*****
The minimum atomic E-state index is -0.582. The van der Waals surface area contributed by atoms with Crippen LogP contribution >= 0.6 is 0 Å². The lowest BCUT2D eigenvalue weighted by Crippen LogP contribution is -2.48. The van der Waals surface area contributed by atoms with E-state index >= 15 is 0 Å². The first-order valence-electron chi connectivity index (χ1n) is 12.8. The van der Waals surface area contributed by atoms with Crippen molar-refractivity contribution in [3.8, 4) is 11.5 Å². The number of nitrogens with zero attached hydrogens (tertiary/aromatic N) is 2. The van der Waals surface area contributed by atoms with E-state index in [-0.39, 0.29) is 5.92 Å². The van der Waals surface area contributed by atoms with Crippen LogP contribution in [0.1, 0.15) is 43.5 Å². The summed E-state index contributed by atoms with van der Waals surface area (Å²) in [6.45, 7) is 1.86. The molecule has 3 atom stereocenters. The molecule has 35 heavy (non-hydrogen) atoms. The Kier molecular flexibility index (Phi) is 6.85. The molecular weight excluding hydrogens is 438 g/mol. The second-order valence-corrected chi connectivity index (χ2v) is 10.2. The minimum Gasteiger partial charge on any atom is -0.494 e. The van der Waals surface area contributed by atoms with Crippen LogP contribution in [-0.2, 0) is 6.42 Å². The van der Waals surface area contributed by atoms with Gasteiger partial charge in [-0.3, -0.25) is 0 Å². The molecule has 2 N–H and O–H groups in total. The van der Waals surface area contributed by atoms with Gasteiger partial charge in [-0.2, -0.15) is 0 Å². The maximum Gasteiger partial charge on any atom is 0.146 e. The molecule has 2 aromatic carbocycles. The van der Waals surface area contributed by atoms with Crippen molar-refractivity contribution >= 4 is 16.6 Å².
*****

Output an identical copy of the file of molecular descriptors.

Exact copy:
The minimum atomic E-state index is -0.582. The van der Waals surface area contributed by atoms with Crippen LogP contribution >= 0.6 is 0 Å². The lowest BCUT2D eigenvalue weighted by Crippen LogP contribution is -2.48. The van der Waals surface area contributed by atoms with E-state index >= 15 is 0 Å². The first-order valence-electron chi connectivity index (χ1n) is 12.8. The van der Waals surface area contributed by atoms with Crippen molar-refractivity contribution in [3.8, 4) is 11.5 Å². The number of nitrogens with zero attached hydrogens (tertiary/aromatic N) is 2. The van der Waals surface area contributed by atoms with E-state index in [-0.39, 0.29) is 5.92 Å². The van der Waals surface area contributed by atoms with Crippen LogP contribution in [0.1, 0.15) is 43.5 Å². The summed E-state index contributed by atoms with van der Waals surface area (Å²) in [6.45, 7) is 1.86. The molecule has 3 atom stereocenters. The molecule has 35 heavy (non-hydrogen) atoms. The Kier molecular flexibility index (Phi) is 6.85. The molecular weight excluding hydrogens is 438 g/mol. The second-order valence-corrected chi connectivity index (χ2v) is 10.2. The minimum Gasteiger partial charge on any atom is -0.494 e. The van der Waals surface area contributed by atoms with Crippen LogP contribution in [-0.2, 0) is 6.42 Å². The van der Waals surface area contributed by atoms with Gasteiger partial charge in [-0.3, -0.25) is 0 Å². The molecule has 2 N–H and O–H groups in total. The van der Waals surface area contributed by atoms with Gasteiger partial charge in [-0.2, -0.15) is 0 Å². The maximum Gasteiger partial charge on any atom is 0.146 e. The molecule has 2 aromatic carbocycles. The van der Waals surface area contributed by atoms with Crippen molar-refractivity contribution >= 4 is 16.6 Å².